Save this content for laterSave this content on your device for later, even while offline Sign in with FacebookSign in with your Facebook account Close

NOREEN: SDS is historic, but far from done

By: BARRY NOREEN
August 19, 2011
0
photo - 
	 Photo by
Photo by  

At the risk of parroting officials who waxed poetically, Friday’s kick-off event in for the beginning of construction for the Southern Delivery System water project really was historic.

Whether you are an SDS supporter or critic, it’s undeniable the project has survived unlike many others, overcoming political and bureaucratic hurdles.

Most of the big water projects proposed during the last 30 years in Colorado have one thing in common — they never got built. This one has a long way to go, and there are sure to be a few bumps in the road, which happens with big construction projects.

But construction has officially begun. That cannot be said of Denver’s ill-fated Two Forks Dam, or of Homestake II, the project once planned by Colorado Springs and Aurora, or the Union Park project, which was to have diverted water from the Gunnison River Basin to the Denver area.

The era of big water projects ended when federal subsidies ended and when environmentalists began defeating projects that called for new dams. In the era that followed, intra-state political fights became the new obstacles for water projects to hurdle.

Political opposition from Pueblo was the toughest part, and it took Springs officials a long time to see that.

The feds aren’t paying for SDS. There’s no new dam, no endangered species issue. We’re not taking West Slope water. That’s the formula for success.

Beginning construction on a huge water project is something that has not happened in Colorado for a long time, and it won’t happen again soon. From that purely objective point of view, the kickoff for SDS is historically notable.

“A tremendous example of perseverance and ingenuity,” said Colorado Springs Mayor Steve Bach, who set an unofficial record for brevity, as his remarks lasted less than a minute.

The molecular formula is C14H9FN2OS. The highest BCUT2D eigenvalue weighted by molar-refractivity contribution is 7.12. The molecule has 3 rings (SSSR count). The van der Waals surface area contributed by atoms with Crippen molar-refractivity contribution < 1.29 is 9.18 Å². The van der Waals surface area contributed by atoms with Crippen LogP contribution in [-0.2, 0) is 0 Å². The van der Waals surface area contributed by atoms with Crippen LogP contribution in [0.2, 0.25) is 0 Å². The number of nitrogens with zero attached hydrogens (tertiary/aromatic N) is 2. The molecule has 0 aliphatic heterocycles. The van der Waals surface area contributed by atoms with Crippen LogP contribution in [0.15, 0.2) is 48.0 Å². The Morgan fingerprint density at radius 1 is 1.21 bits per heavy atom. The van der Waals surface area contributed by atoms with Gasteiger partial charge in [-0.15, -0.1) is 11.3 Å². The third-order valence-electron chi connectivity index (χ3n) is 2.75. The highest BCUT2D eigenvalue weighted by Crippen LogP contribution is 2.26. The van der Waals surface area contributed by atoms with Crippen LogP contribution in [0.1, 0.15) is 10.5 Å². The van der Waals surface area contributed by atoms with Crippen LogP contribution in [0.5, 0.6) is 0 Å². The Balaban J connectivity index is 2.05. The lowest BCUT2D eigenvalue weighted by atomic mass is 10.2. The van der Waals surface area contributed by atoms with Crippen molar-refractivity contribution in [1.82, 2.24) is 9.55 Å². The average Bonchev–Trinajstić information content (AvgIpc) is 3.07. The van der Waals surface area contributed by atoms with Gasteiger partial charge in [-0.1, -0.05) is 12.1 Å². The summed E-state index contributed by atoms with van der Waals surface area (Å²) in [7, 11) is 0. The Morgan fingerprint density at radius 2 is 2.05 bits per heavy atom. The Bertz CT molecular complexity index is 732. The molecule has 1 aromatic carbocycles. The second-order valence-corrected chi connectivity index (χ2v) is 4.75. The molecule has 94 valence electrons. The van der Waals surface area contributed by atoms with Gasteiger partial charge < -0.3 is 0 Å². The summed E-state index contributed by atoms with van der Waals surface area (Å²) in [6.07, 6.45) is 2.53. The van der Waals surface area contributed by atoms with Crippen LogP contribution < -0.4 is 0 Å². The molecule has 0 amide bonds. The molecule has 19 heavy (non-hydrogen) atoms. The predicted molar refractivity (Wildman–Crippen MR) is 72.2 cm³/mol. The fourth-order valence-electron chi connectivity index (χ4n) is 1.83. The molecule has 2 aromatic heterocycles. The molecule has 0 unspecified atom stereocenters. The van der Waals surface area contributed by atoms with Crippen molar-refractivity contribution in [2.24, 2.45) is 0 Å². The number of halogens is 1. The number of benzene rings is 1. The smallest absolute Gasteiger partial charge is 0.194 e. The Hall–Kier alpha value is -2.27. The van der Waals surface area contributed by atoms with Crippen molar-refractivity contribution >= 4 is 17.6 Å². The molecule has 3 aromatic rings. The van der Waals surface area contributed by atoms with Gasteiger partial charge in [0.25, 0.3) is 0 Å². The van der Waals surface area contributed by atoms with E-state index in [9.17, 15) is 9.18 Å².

Newly elected, Bach had nothing to do with the 23-year process that brought SDS to this point. City Hall still has work to do, as several acknowledged, and officials still will play a role until water begins flowing to city taps in the spring of 2016.

Water rates will continue to rise to pay for SDS and it’s possible that each time rates go up, City Hall may have to defend it anew. That will be easier if the future of the Banning Lewis Ranch comes into focus, but for now Houston-based Ultra Resources will control 18,000 acres inside the city limits, where oil and natural gas drilling could occur.

Banning Lewis is the city’s biggest undeveloped parcel and the likely destination for SDS water. If the property remains vacant, the city still could selling some water outside the city limits, if such opportunities arise.

Meanwhile, SDS is the only major water project going forward in Colorado.

Historic.

Listen to Barry Noreen on KRDO NewsRadio 105.5 FM and 1240 AM at 6:35 a.m. on Fridays and read his blog updates at gazette.com

blogs/barrysblog

 

Register to the Colorado Springs Gazette
Incognito Mode Your browser is in Incognito mode

You vanished!

We welcome you to read all of our stories by signing into your account. If you don't have a subscription, please subscribe today for daily award winning journalism.

Register to the Colorado Springs Gazette
Register to the Colorado Springs Gazette
Subscribe to the Colorado Springs Gazette

It appears that you value local journalism. Thank you.

Subscribe today for unlimited digital access with 50% fewer ads for a faster browsing experience.

Already a Subscriber? LOGIN HERE

Subscribe to the Colorado Springs Gazette

It appears that you value local journalism. Thank you.

Subscribe today for unlimited digital access with 50% fewer ads for a faster browsing experience.

Subscribe to the Colorado Springs Gazette

Some news is free.
Exceptional journalism takes time, effort and your support.

Already a Subscriber? LOGIN HERE

articles remaining
×
Thank you for your interest in local journalism.
Gain unlimited access, 50% fewer ads and a faster browsing experience.